For example a Horned Dinosaur has a Discipline of 8. They are hit by a Rotary Rifle for 11 damage and are therefore marked with a Panic token. During the next Activation they are hit by a Bundle of Dynamite for a further 8 damage, so another Panic token is added.

Effect of Panic
When marked with one or more Panic token dinosaurs will use their Panic Movement, as recorded on the Posse Roster.
For example a Runner Dinosaur has a Movement statistic of 10 and a Panic Movement of D10. If they were marked with a Panic token they would have to roll D10 to decide how far they can Standard Move, instead of using the static 10 value.

Recovering from Panic
At the end of the dinosaur’s Activation remove 1 Panic token.
If the dinosaur is mounted remove an additional 1 Panic token.
For example a King Dinosaur (with two passengers) has 3 Panic tokens at the start of the turn. Eventually it Activates, rolls D6 for it’s Panic Movement with a result of 2. The King performs a 2″ Standard Move and then a rider fires. The King’s Activation is done, so 2 Panic tokens are removed (1 default with a bonus 1 removed because the King is mounted).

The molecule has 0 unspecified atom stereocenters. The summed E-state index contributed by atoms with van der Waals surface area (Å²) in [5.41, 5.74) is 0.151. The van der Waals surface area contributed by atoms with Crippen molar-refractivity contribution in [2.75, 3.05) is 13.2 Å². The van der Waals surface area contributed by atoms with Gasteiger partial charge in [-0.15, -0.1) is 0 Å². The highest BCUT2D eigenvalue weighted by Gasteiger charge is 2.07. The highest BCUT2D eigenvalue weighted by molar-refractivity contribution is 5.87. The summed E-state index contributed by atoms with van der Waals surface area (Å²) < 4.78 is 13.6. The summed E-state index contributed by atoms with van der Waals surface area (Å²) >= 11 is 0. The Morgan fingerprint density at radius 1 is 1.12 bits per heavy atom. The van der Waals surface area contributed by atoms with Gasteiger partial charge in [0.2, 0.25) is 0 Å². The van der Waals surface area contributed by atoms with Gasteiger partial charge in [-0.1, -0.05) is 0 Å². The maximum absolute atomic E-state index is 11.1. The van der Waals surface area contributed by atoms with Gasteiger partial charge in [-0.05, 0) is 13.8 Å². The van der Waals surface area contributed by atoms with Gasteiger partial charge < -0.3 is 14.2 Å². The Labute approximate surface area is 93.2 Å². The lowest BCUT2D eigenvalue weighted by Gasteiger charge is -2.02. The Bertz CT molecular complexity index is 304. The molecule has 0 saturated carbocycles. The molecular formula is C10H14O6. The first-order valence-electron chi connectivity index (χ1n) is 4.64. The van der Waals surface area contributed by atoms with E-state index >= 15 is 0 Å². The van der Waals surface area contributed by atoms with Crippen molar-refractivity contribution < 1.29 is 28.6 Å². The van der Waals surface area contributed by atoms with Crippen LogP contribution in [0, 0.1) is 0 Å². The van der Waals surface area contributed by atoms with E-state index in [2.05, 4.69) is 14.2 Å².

What this means is if a dinosaur takes damage >= Discipline they use Panic Movement instead, which is a random amount similar to their maximum static Movement (so a MV 6 dino gets D6 Panic MV). Nice and simple, and the idea of stacking multiple Panic tokens is fun because it really rewards pouring fire into a dinosaur. Plus it’s an elegant way to have an easy benefit if there is a rider present (as compared to having to manually modify the Discipline stat).
To support this I had originally aimed for Trained/Untrained as a choice you could make when buying a Dinosaur. Trained would give +1 DIS, -2 HP and Untrained would be -1 DIS, +2 HP. But then Kyles Games on The Forge forums pointed out that having a version that doesn’t modify stats at all would be nice. I instantly thought of the Bandit Allegiance for humans, and then I thought “Hey why not have Allegiances for dinosaurs!” After I had completed a preliminary sketch of those rules I changed the name from Allegiance to Breed, to once again distinguish dinosaurs that little bit more.

Dinosaur Breed
Again an excerpt from the rulebook is probably easiest for this: